Drought uncovers ancient dinosaur tracks at famous Texas park
Ancient dinosaur tracks were uncovered in a famous Texas park: The tracks, dating back approximately 113 million years, were discovered in a dried-out riverbed at Dinosaur Valley State Park, 54 miles southwest of Fort Worth, on August 18.
The tracks were revealed due to the drought. Under normal weather conditions, they would have remained hidden underwater, as they have for these many decades. But thanks to climate change, patches of the Paluxy River, which runs through the park, dried out completely. According to park officials, it brought the tracks to light.
Sadly for dino fans, it's fleeting: With the rains crossing Texas this week, the tracks are anticipated to soon (maybe already) be buried again.
"While these newer dinosaur tracks were visible for a brief amount of time, it brought about the wonder and excitement about finding new dinosaur tracks at the park," said a park spokesperson in a statement. "Dinosaur Valley State Park will continue to protect these 113-million year-old tracks not only for present, but future generations."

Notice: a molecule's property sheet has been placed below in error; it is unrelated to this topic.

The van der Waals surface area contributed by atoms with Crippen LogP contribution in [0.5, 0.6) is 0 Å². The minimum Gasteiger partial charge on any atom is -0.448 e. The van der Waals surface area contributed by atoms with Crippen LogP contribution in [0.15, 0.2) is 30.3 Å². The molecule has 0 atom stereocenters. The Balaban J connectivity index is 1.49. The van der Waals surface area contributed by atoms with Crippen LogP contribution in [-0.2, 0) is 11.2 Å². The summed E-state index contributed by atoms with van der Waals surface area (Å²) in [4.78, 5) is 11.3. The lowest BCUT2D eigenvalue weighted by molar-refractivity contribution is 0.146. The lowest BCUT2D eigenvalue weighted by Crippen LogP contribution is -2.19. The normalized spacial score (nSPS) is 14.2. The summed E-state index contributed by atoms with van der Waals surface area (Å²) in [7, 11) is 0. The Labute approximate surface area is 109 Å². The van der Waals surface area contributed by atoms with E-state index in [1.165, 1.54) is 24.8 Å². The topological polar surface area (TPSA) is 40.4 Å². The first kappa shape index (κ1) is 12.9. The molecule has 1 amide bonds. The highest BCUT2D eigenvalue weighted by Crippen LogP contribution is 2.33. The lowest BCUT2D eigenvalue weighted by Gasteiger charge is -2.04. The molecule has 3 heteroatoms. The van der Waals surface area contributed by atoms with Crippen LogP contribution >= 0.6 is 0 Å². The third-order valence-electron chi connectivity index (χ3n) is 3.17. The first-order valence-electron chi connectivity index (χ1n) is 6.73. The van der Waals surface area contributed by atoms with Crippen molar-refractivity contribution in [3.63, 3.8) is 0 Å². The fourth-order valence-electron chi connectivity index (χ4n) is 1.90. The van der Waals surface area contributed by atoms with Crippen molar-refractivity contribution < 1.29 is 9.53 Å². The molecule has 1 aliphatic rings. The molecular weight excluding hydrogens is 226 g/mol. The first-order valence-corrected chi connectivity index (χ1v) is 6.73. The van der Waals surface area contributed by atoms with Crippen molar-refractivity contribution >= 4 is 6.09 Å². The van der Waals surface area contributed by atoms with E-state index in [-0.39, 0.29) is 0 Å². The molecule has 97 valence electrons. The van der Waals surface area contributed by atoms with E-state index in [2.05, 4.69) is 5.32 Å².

The tracks are believed to belong to the Acrocanthosaurus, a dinosaur that would stand about 15 feet tall and weigh nearly seven tons. The other species found at the park is the Sauroposeidon, a much larger dinosaur at 60 feet tall and weighing about 44 tons.
Park rangers at Dinosaur Valley State Park caution that the visibility of any dinosaur tracks depends on how much rain the area receives. If you go there, you may not see these tracks. You probably won't see these tracks.
The tracks have made international news, after a group called the Friends of Dinosaur Valley State Park posted photos showing a clean-up of the space. The discovery has been covered by CNN, the BBC, and major networks. Everyone loves dinosaurs.